Ghana’s path to low inflation can be long, painful – IMF
Paulo Medas (left), Division Chief, Fiscal Affairs Department, IMF, during the press launch of the Fiscal Monitor

Ghana’s path to low inflation can be long, painful – IMF

The International Monetary Fund (IMF) has warned that Ghana will need austerity measures in the coming months to bring inflation back to the single digit territory.

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The fund said the process could be long and painful, as sustained fiscal imbalances over the years had pushed inflation to higher levels.

Ghana’s inflation peaked at 54.1 per cent in December last year before easing to 45 per cent in March this year – the third consecutive fall.

The surging inflation, which started in 2019, has already led to a cumulative 1,600 basis points increase in the Bank of Ghana’s (BoG) policy rate, spending cuts and more taxes.

To further bring it down to the central bank’s target band of between six per cent and 10 per cent, the Division Chief in the Fiscal Affairs Department of the IMF, Paulo Medas, said a combination of tight monetary and fiscal policies were required.

Mr Medas told the media in Washington D.C., in the United States of America (USA) Wednesday that efforts to tackle the current inflationary pressures must also aim to re-anchor expectations, given that they had drifted outside the disinflationary path.

Fiscal Monitor

Mr Medas was responding to a question on how Ghana and Nigeria can help tame their inflationary pressures at a time when monetary policy had proven inadequate in addressing the problem

He was addressing the media during the launch of the IMF's Fiscal Monitor, a biannual report that provides an overview of latest public finance developments, updates the medium-term fiscal outlook, and assesses fiscal implications of policies relevant to the global economy.

The April 2023 edition was launched at the ongoing IMF/World Bank Group Spring Meetings in Washington D.C., where finance ministers, central bank governors and other key managers of economies across the globe have converged to find solutions to the teething economics challenges.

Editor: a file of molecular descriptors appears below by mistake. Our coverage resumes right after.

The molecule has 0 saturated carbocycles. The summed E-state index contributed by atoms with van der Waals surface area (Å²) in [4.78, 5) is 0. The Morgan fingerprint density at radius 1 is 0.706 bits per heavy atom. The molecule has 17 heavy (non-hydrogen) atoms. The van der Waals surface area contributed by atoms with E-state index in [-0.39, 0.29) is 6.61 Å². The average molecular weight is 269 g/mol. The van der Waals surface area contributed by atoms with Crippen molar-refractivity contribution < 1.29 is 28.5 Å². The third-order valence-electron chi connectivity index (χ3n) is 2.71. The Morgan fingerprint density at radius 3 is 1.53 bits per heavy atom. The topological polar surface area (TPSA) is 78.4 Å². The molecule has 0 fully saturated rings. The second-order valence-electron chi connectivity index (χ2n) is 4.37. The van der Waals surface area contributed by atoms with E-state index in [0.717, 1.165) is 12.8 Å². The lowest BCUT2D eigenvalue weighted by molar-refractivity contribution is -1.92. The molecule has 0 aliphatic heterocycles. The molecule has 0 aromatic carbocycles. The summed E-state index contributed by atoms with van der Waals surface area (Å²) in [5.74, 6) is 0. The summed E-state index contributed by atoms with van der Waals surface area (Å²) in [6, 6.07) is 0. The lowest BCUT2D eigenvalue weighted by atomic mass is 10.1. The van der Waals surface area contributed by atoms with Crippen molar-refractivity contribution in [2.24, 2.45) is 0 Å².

The report indicated that soaring prices and debt levels were complicating challenges for economies in sub-Saharan Africa (SSA).

Buffers

In the case of Ghana, the IMF said inflation would end the year at 45.5 per cent before easing to 22.2 per cent in 2024.

Ghana’s inflation had been on a single digit for about two years before taking an upward trajectory in January 2019.

The fall in the rate to 45 per cent in March this year bucks a deceleration trend that opened 2023.

The high price pressures were largely the result of fiscal imbalances, comprising strong debt build-ups, large deficits and a weak currency.

The IMF’s Division Chief said food shocks and the lack of a credible policy framework to anchor inflation could also contribute significant to inflation.

Mr Medas said as major exporters of commodities, Ghana and Nigeria also needed to build buffers in good periods in preparedness for rainy days.

“So, if you have large windfalls as we have seen in the last years, these can lead to inflationary pressures in these countries.

“Fiscal policy can play a major role here. If the government saved part of these windfalls, that is going to reduce the inflation pressures and build buffers when the oil prices fall and so you make the economy more stable.”

“But if fiscal policy is such that it spends as the prices increase, then it is going to be in more problem with inflation,” he said.

Solution

The IMF Division Chief said just like Nigeria, Ghana would need a good macro policy framework of fiscal and monetary policies to ensure price stability and lower inflations

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“The problem is once you lose inflation expectation, then it has to be much more difficult because you are going to have to be both tight on fiscal and monetary for long.

“So, the cost is larger to bring inflation and stability back,” he said.

In March when BoG raised its policy rate to 29.5 per cent from 28 per cent, the business groups protested, citing the implications on cost of credit and the fragile recovery.

The central bank has maintained that the current inflationary regime required a stern posture to contain to growth to return.

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